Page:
Timelines

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  • Number of participants = 10 – 20
  • Theme = History, colonialism, racism
  • Duration = 60+ minutes
  • Difficult for participants = Level 2
  • Difficulty for facilitator = Level 4

Summary

Participants make a collective timeline of events that mark developments of the concept of human rights regarding Black People and People of Colour from 2000 BCE to the present day and speculating into the future. The method can be used to explore the history of any group of people.

Related Rights

  • Right to education, including human rights education
  • Right to life, liberty and personal security
  • Freedom of religion and belief

Goals/Learning Objectives

  • To develop knowledge about the development of human rights regarding Black People and People of Colour throughout history
  • To develop communication skills and critical thinking
  • To foster curiosity about human rights and a commitment to defend them.

Materials

  • A roll of wide masking tape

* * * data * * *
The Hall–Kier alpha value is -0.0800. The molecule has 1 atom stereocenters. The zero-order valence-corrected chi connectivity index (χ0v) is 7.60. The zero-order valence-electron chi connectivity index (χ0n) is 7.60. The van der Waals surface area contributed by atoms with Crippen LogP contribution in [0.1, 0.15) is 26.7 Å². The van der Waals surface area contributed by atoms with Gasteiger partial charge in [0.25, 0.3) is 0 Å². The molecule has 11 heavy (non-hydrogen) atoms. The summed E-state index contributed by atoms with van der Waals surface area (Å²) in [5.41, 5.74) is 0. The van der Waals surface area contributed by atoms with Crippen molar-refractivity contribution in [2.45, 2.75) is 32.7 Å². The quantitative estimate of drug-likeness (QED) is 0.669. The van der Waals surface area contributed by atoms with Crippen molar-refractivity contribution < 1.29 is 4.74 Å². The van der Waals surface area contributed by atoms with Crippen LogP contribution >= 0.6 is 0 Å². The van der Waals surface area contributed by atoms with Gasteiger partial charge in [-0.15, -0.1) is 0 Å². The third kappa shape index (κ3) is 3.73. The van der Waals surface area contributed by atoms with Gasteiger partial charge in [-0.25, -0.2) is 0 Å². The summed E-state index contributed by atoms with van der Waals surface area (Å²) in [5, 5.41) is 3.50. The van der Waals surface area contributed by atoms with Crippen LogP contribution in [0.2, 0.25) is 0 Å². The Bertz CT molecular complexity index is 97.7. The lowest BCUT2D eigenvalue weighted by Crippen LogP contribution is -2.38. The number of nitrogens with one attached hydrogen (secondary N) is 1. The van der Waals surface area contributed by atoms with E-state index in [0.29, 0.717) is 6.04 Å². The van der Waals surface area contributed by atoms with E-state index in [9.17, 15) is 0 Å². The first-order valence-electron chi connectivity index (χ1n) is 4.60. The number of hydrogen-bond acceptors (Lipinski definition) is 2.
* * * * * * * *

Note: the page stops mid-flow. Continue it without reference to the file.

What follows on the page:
• A 10-12 meter long wall
  • Blocks of post-it notes in three different colours
  • Flip chart and markers of different colours
  • Computer or mobile phones for research (optional)

Preparation

Read the background literature; become acquainted with the key dates to have an overview of the history of colonialism, racism and Black People and People of Colour.

Choose approximately ten key dates from the handout that you want to work with.

Add five relevant key dates from your country to show that in your country the same issues were/are also happening. The key dates should be connected in some way, for instances dates that focus on colonialism and post colonialism.

Based on the chosen dates, construct a timeline. Mark a long line on the wall with masking tape. It should be at eye level. The chosen period is based on the key dates. Start with the century from which you chose the first key date and end with the current year. Mark each century between on the timeline.

Note the instructions for the post-it notes on a flip chart, indicating which colour post-it note relates to which category.

Flow of the Exercise

Introduce participants to the timeline. Explain briefly that colonialism and racism were happening over the previous centuries. Mark today’s date on the timeline.

Explain to the group that their task is to fill out this timeline with events that relate to colonialism, racism and human rights regarding Black People and People of Colour. For instance, the birth or death dates of important people who made laws or fought for justice, the dates of events that changed people’s thinking about civil rights which triggered responses, and the making of laws or conventions that protect people’s rights.